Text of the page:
Department of Pharmacy, FEAT, Annamalai University, Annamalai Nagar 608002 Tamil Nadu, India.
Received: 21 Jul 2014 Revised and Accepted: 25 Aug 2014
Objective: To investigate Antioxidant and Hepatoprotective activity of various extracts of Indigofera barberi Gamble against D-Galactosamine induced toxicity in rats.
Methods: Indigofera barberi Gamble is used traditionally as folk system of medicine in India for the treatment of liver diseases, and as a liver tonic. Petroleum ether (PEEIB), chloroform(CEIB) and ethanolic extracts (EEIB) of Indigofera barberi Gamble (aerial part of the plants extracts, 200mg/kg, p. o) was tested for its hepatoprotective effect against D-galactosamine induced hepatic damage in rats at a dose of (400mg/kg, i. p) to induce hepatotoxicity and Silymarin (25 mg/kg, i. p.) was administered as standard drug.
Results: The biochemical parameters of liver tissue LPO, GSH, GPX, GST, SOD and CAT values were significantly (p<0.01) altered against ethanolic extracts treatment of Indigofera barberi Gamble and were comparable with standard drug silymarin.
Conclusion: Animal pretreatment with petroleum ether and chloroform extracts of Indigofera barberi Gamble did not change above mentioned parameters significantly. The histopathological studies also substantiates the results and hence, it can be concluded from the present study that, the ethanolic extracts of Indigofera barberi Gamble has appreciable hepatoprotective potential in albino rats against D-galactosamine induced hepatic damage.
Keywords: D-Galactosamine, Silymarin, Indigofera barberi, Biochemical parameters, Ethanolic extract.
Oxidative stress, a consequence of an imbalance of pro-oxidants and antioxidants in the organism, has been implicated in several disease states, including inflammation and liver disease. The liver, because of its role in metabolism, is exposed to many kinds of xenobiotics and therapeutic agents. Moreover, the rapidly increasing morbidity and mortality rates from liver diseases are largely attributable to the repeated chemical insult either from drug abuse or from environmental pollution. Hence, there are many researchers of traditional medicines attempting to develop new drugs for hepatitis. D-Galactosamine (D-GalN) induced hepatic injury in animals mimics the sequences of events in human hepatitis and is widely used in the screening of hepatoprotective drugs.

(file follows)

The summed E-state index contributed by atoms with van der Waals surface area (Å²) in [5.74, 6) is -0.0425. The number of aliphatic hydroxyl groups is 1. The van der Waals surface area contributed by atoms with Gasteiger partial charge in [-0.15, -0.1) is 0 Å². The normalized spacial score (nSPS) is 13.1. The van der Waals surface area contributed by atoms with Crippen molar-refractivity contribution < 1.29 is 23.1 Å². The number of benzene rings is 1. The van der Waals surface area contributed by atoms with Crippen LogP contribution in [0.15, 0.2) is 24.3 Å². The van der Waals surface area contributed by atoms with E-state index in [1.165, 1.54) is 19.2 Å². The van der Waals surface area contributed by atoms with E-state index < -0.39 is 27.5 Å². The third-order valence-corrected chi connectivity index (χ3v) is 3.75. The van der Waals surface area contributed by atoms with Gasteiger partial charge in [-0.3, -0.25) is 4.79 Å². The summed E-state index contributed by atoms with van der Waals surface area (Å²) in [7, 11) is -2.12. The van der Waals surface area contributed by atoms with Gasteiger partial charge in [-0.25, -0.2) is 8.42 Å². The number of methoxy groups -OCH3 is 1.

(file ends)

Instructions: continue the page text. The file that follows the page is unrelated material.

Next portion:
The advantage of this model is that DGalN potentiates the toxic effects of lipopolysaccharide (LPS) and produces fulminate hepatitis within a few hours. D-GalN is an amino sugar selectively metabolized by hepatocytes, which depletes the uridine phosphate pool, resulting in the inhibition of mRNA and protein synthesis . This process may lead to cellular damage and inflammation, resulting in histological and biochemical picture that closely resembles viral hepatitis.
Upon stimulation with LPS, liver macrophages secrete various pro-inflammatory cytokines, leading to hepatic necrosis and decreased levels of antioxidant enzymes and the scavenging of free radicals and thus these models provides a practical tool for the evaluation of drugs and compounds that interfere with hepatic apoptosis and inflammatory liver injury . Indigofera barberi is a small shrub which belongs to the family Fabaceae and is widely distributed in India. In particularly, it is used for various ailments including liver disorders and tumors, wounds, skin disease, jaundice, anthelmintic, nephroprotective and diabetes [5, 6]. However there is no report of hepatoprotective activity of Indigofera barberi has been found in literature. Therefore, the present study was planned to investigate the effect of various extracts of aerial plants of Indigofera barberi in D-GalN induced hepatic injury in Wistar rats.
MATERIALS AND METHODS
Preparation of Indigofera barberi Gamble extract
The aerial plants of Indigofera barberi Gamble were collected from the forest region of Talakona (Nelakona region) of Chitoor District, Andhra Pradesh, India, in the month of November - 2012. The plant material was identified and authenticated from the Plant Anatomy Research Centre, Chennai, Tamil Nadu, India. Shade dried whole plants were powdered to moderately coarse grade. Petroleum ether, chloroform and ethanolic extracts of aerial plants were obtained by using Soxhlet extractor. The extracts were concentrated under reduced pressure under controlled temperature (40-50ºC) using rota-vapour. Suspension of each extract was freshly prepared using 0.1% Tween 80, for experimental use.
Drugs and chemicals